January 11, 2010
Elizabeth Blevins, Director, Office of Communications
Office: (740) 351-3810; FAX: (740) 351-3179; Cell: (740) 464-4854
940 Second Street – Portsmouth, Ohio 45662
Web site: www.shawnee.edu
"I have a dream that my four little children will one
day live in a nation where they will not be judged by
the color of their skin, but by the content of their
character." – Dr. Martin Luther King Jr.
Guest Speaker for MLK Event Marched With the Civil Rights
In observation of the United States holiday, “Martin Luther
King Jr. Day of Service,” Shawnee State University has
invited Rev. B. Wayne McLaughlin of Chillicothe as guest
speaker for the event at noon on Wednesday, Jan. 13 in the
University Center lobby.
McLaughlin was born and raised in southern Virginia during
the late 1940s when racial segregation was widespread and
considered “normal.” He attended a segregated public school
system in Pittsylvania County, Va., and as a young person he
directly experienced the impact of the overt racial
discrimination that was pervasive in that era.
He was age 8 in 1955 when Rosa Parks sparked the modern
Civil Rights Movement by defiantly sitting on the front seat
of a public bus in Montgomery, Ala.
“Were it not for Dr. King advocating non violence by the
marchers and especially to the students who followed his
direction, I believe it would have been disastrous for
America,” SSU’s Multicultural Affairs Coordinator Matt
McLaughlin was a junior in high school when he had the
opportunity to march with King in 1963 during a civil rights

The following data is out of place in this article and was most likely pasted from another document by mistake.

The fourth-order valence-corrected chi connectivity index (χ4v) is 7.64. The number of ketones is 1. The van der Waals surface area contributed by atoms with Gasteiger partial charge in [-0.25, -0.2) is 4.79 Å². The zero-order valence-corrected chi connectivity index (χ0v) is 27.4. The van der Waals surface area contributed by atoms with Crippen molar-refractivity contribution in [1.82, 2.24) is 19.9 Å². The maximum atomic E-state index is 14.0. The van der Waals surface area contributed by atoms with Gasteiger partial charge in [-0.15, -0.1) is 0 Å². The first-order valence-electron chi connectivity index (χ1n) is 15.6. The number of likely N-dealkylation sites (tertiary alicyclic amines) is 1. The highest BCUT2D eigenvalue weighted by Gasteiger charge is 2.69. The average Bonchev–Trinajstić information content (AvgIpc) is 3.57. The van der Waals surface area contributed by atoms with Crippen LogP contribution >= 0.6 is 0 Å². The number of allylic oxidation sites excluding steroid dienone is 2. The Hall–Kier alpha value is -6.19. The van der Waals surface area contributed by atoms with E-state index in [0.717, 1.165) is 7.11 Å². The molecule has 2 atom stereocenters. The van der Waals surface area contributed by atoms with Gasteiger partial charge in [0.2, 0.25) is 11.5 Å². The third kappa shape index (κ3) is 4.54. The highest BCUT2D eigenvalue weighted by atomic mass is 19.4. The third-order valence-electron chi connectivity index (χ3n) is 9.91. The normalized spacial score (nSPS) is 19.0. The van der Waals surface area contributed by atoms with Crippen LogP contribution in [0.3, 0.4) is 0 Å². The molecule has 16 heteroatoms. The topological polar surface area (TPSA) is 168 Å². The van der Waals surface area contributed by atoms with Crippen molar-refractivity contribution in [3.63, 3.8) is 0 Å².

rally in his home town. And, he was a junior in college and
participated in civil demonstrations when Dr. King was
assassinated in 1968.
“If there was anyone who has first-hand experience from the
trauma of those dark days of the struggle for equality and
civil rights it would be B. Wayne McLaughlin,” Matthews
said. “At the time, I could only read about the dramatic
experiences or watch the TV to get the horrible news – the
news of African American children being bombed in their
church or dogs being set upon the marchers, or fire hoses
being directed towards student and protestors. It was a very
frightening time for many, both black and white.”
McLaughlin clearly credits the Civil Rights Movement and the
work of King and numerous other civil rights workers for
creating the opportunities and successes he has experienced
He graduated with honors from Johnson C. Smith University in
Charlotte, N.C. in 1969. Then through “doors that were
opened” from the Civil Rights Act of 1964 and later
Affirmative Action legislation, he began a successful career
in the nuclear industry, primarily in Human Resources.
After retiring as a Human Resources Director from the
Uranium Enrichment Plant in Piketon, Ohio, in 2000,
McLaughlin worked four years as Human Resources director for
the City of Chillicothe and at his present position as the
executive director of Ross County Community Action, a
multi-program social services organization based in
McLaughlin is an ordained Baptist minister, speaking and
singing in numerous services annually throughout
southeastern Ohio. He is a member of more than a dozen
professional, social and civic organizations and has
received numerous professional and community service awards.
He has been married to his wife, Gwen, for 30 years and they
have two daughters, LaShandra and Nikki.